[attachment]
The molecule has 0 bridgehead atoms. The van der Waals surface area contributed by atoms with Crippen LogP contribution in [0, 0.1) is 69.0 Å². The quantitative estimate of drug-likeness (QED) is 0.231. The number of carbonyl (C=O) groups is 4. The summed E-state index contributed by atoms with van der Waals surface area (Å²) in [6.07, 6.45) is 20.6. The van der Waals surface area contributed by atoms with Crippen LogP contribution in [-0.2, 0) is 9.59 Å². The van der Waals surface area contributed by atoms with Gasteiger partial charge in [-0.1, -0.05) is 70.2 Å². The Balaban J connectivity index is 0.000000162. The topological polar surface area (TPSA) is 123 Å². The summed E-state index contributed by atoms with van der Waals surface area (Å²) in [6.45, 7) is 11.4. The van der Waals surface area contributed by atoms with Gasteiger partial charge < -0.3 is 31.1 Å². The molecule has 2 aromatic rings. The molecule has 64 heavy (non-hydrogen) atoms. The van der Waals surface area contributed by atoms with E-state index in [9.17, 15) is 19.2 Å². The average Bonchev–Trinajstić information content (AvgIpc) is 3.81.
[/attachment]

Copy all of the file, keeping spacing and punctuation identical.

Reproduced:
The molecule has 0 bridgehead atoms. The van der Waals surface area contributed by atoms with Crippen LogP contribution in [0, 0.1) is 69.0 Å². The quantitative estimate of drug-likeness (QED) is 0.231. The number of carbonyl (C=O) groups is 4. The summed E-state index contributed by atoms with van der Waals surface area (Å²) in [6.07, 6.45) is 20.6. The van der Waals surface area contributed by atoms with Crippen LogP contribution in [-0.2, 0) is 9.59 Å². The van der Waals surface area contributed by atoms with Gasteiger partial charge in [-0.1, -0.05) is 70.2 Å². The Balaban J connectivity index is 0.000000162. The topological polar surface area (TPSA) is 123 Å². The summed E-state index contributed by atoms with van der Waals surface area (Å²) in [6.45, 7) is 11.4. The van der Waals surface area contributed by atoms with Gasteiger partial charge < -0.3 is 31.1 Å². The molecule has 2 aromatic rings. The molecule has 64 heavy (non-hydrogen) atoms. The van der Waals surface area contributed by atoms with E-state index in [9.17, 15) is 19.2 Å². The average Bonchev–Trinajstić information content (AvgIpc) is 3.81.